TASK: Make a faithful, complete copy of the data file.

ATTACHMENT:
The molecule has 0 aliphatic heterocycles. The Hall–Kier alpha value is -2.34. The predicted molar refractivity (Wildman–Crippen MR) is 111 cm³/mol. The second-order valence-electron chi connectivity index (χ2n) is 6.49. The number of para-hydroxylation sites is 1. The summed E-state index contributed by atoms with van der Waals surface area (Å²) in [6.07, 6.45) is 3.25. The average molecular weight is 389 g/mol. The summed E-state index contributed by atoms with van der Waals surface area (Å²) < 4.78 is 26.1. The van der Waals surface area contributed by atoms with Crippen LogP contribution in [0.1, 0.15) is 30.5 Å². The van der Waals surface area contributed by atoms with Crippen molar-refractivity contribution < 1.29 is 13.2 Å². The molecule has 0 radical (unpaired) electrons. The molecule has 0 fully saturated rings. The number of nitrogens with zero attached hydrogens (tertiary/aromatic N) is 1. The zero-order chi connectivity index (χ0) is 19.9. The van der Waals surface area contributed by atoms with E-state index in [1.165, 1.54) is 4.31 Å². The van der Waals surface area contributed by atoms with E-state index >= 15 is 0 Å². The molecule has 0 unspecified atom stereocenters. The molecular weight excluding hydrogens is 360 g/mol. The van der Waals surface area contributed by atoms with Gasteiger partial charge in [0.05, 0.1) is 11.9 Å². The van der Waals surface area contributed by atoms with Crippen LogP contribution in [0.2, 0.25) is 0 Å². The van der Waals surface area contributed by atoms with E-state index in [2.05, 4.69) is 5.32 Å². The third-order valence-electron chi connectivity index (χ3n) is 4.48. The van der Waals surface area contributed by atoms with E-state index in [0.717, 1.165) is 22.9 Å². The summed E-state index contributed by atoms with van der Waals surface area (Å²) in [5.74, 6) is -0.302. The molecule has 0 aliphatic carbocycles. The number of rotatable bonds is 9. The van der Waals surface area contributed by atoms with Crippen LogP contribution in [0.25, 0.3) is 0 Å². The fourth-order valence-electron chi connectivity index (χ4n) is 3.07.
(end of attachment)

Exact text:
The molecule has 0 aliphatic heterocycles. The Hall–Kier alpha value is -2.34. The predicted molar refractivity (Wildman–Crippen MR) is 111 cm³/mol. The second-order valence-electron chi connectivity index (χ2n) is 6.49. The number of para-hydroxylation sites is 1. The summed E-state index contributed by atoms with van der Waals surface area (Å²) in [6.07, 6.45) is 3.25. The average molecular weight is 389 g/mol. The summed E-state index contributed by atoms with van der Waals surface area (Å²) < 4.78 is 26.1. The van der Waals surface area contributed by atoms with Crippen LogP contribution in [0.1, 0.15) is 30.5 Å². The van der Waals surface area contributed by atoms with Crippen molar-refractivity contribution < 1.29 is 13.2 Å². The molecule has 0 radical (unpaired) electrons. The molecule has 0 fully saturated rings. The number of nitrogens with zero attached hydrogens (tertiary/aromatic N) is 1. The zero-order chi connectivity index (χ0) is 19.9. The van der Waals surface area contributed by atoms with E-state index in [1.165, 1.54) is 4.31 Å². The van der Waals surface area contributed by atoms with E-state index >= 15 is 0 Å². The molecule has 0 unspecified atom stereocenters. The molecular weight excluding hydrogens is 360 g/mol. The van der Waals surface area contributed by atoms with Gasteiger partial charge in [0.05, 0.1) is 11.9 Å². The van der Waals surface area contributed by atoms with Crippen LogP contribution in [0.2, 0.25) is 0 Å². The van der Waals surface area contributed by atoms with E-state index in [2.05, 4.69) is 5.32 Å². The third-order valence-electron chi connectivity index (χ3n) is 4.48. The van der Waals surface area contributed by atoms with E-state index in [0.717, 1.165) is 22.9 Å². The summed E-state index contributed by atoms with van der Waals surface area (Å²) in [5.74, 6) is -0.302. The molecule has 0 aliphatic carbocycles. The number of rotatable bonds is 9. The van der Waals surface area contributed by atoms with Crippen LogP contribution in [0.25, 0.3) is 0 Å². The fourth-order valence-electron chi connectivity index (χ4n) is 3.07.